Charter: There's A Problem With Your Internet? Here's The Disconnect Department

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Charter Communications refused to fix Matt's internet connection. Even two technicians, dispatched by Charter, told Matt his ISP was to blame for his weak service. When Matt called customer service to complain, he was transferred immediately to the disconnect department. Matt had internet service, but, "The internet just dies. Every ten minutes or so, the internet would just die. And it's very annoying."

Charter Communications refused to fix Matt’s internet connection. Even two technicians, dispatched by Charter, told Matt his ISP was to blame for his weak service. When Matt called customer service to complain, he was transferred immediately to the disconnect department. Matt had internet service, but, “The internet just dies. Every ten minutes or so, the internet would just die. And it’s very annoying.”

Matt’s attempts to fix the problems were, how shall we say, less than successful.

CSR: Thank you for calling Charter tech support, my name is Bradley and how can I help you today?
Matt: Hi, I was calling to try to figure out where I need to go next with my service with you guys.
CSR: Try to go where…next?
Matt: Yeah, I’ve been having a lot of issues with my high-speed internet that you guys can’t fix, so I was trying to figure out what we need to do next to escalate this problem to get it fixed correctly.
*hold music*
CSR2: This is Christy with Charter, how can I help you?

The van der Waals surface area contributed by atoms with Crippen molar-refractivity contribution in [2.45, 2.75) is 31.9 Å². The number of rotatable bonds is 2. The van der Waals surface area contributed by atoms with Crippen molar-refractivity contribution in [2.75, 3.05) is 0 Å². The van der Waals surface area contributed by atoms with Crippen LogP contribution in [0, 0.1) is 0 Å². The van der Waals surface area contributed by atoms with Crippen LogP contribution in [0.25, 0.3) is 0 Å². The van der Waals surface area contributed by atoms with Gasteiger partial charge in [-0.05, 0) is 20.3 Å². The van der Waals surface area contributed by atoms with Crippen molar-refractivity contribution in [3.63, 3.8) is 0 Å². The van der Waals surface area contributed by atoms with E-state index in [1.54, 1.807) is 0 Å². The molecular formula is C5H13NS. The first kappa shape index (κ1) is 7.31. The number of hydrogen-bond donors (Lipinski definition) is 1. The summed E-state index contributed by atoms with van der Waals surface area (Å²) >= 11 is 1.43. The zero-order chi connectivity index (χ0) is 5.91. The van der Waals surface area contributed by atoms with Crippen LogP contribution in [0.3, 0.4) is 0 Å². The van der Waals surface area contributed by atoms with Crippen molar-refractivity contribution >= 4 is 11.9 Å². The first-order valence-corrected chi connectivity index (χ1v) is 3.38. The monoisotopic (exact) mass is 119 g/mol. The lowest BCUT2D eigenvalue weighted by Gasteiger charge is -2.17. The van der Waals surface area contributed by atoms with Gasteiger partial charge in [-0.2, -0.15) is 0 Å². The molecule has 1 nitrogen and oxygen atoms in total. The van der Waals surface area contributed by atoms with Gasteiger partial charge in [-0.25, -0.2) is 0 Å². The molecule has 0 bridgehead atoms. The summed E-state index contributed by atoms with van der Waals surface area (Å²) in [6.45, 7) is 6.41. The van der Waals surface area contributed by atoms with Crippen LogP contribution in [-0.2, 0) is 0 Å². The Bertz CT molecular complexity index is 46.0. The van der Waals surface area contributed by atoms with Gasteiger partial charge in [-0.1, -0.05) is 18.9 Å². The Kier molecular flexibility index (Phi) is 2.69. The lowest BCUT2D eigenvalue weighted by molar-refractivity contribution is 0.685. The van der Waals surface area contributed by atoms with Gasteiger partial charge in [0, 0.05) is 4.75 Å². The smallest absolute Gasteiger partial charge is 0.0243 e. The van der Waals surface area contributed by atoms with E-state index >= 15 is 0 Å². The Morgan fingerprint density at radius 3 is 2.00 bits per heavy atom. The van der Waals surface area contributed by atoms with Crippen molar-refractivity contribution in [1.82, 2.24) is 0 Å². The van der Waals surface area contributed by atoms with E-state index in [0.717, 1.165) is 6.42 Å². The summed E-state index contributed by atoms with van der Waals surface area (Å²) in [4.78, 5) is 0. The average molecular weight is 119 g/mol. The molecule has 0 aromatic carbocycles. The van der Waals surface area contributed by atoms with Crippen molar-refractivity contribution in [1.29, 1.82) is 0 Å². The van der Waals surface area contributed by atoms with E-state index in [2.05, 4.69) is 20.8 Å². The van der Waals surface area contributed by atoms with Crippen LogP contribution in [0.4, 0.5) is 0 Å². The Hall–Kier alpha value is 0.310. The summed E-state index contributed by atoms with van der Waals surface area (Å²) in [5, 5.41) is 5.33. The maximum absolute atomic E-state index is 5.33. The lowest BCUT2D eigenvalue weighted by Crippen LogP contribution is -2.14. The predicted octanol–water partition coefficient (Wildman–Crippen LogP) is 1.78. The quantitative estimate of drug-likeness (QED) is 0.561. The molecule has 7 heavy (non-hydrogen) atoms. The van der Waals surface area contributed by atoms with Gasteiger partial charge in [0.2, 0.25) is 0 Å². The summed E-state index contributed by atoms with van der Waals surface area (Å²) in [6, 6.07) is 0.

Matt: Hi, what happened to the other guy that I was just talking to?
CSR2: That I’m not sure sir, the call just came in to me. I’m in the disconnect department, were you wanting to disconnect your service today?

Matt: Wow, are you kidding me? No, could you please put me back in tech support?
CSR2: For internet?
Matt: Uh-huh.
CSR2: Oh my goodness, I am so sorry. I wonder why they transferred you over here.

This was the latest in a series of slights Matt experienced over two months trying to fix his internet service. There was a problem in the line somewhere between his house and Charter’s central server. Charter was to blame, according to the techs dispatched by Charter. Matt began recording his calls to customer service.

Matt was paying $80 per month for a 10MB connection. The first tech visited Matt’s house to check the signals and equipment. He determined the problem was not in Matt’s house. Charter decided to dispatch a second tech, a tech supervisor with a laptop.

Matt raced home from work for his 5pm-8pm appointment. The tech with the magical laptop never showed. At 9pm Matt called Charter, only to be told the tech supervisor with the laptop was not really a supervisor, but a contractor. Matt replied: “The contractor let Charter down. Charter let me down.” Ouch.

For his trouble, Charter issued a $20 credit and flagged the problem as a “must do.” How committal. Another tech was scheduled for an all-day Saturday appointment. That tech didn’t show, either.

Furious, Matt called back again and received another credit and another appointment. This time, the tech appeared and promptly blamed Charter for the problems.

Matt called again: